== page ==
As part of this study, researchers surveyed urology residents and fellows about the kinds of videos they saw and how often, as well as whether or not they supplemented their reading of standard print materials with viewings of surgical simulations. Using REDCap®, a 13-question survey was sent to all 145 urology residency programs in the United States that are recognized by the American College of Graduate Medical Education. Participant recruitment efforts also made use of social media. The information was obtained confidentially and analyzed in Excel®. The survey was filled out by 108 locals. YouTube (cited by 93%), films from the American Urological Association’s (AUA) Core Curriculum (84%), and videos created by individual hospitals or individual surgeons (46%). The quality (81%), length (58%), and origin (37%) of the submitted videos were taken into consideration when making the final cut. The vast majority of minimally invasive surgeries (95%), specialized surgeries (81%), and open surgeries (75%), respectively, were found to have benefited from video preparation. The AUA Core Curriculum (70%), Campbell-Walsh-Wein Urology (75%), and Hinman’s Atlas of Urologic Surgery (90%). About 25%  of locals named YouTube their number 1 source, while an additional 58% ranked it in their top 3. While 77% of residents are familiar with the AUA’s video part of the Core Curriculum, only 24% are aware of the AUA’s YouTube channel. Urology residents rely heavily on YouTube and other video platforms when preparing for surgery cases. Since the quality and instructional substance of YouTube videos varies, videos must be handpicked by the AUA to be featured prominently in the resident curriculum.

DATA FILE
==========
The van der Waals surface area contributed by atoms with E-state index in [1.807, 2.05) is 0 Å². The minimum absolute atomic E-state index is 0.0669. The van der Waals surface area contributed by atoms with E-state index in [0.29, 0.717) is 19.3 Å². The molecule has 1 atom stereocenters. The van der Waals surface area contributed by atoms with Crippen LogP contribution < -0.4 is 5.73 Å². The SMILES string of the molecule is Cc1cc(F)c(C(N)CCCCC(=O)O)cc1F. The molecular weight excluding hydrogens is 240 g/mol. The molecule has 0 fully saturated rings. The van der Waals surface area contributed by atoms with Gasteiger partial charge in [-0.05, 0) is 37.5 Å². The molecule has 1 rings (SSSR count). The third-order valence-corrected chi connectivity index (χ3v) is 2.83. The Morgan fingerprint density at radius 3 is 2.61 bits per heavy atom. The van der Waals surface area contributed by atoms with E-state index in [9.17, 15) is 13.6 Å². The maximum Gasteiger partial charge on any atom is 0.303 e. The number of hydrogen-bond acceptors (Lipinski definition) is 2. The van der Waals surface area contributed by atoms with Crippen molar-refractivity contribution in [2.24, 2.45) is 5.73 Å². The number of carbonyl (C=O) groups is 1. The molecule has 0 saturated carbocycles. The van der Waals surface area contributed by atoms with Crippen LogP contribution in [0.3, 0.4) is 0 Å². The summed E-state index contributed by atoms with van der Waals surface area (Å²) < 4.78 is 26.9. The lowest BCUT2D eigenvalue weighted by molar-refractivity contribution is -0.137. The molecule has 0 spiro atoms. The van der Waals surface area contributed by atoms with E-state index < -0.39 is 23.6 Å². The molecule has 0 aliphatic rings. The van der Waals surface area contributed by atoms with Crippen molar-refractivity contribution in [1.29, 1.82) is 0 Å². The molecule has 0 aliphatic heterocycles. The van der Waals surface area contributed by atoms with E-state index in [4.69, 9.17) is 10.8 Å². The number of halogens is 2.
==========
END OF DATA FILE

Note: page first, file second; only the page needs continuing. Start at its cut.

Source: auajournals.org/doi/full/10.1097/UPJ.0000000000000321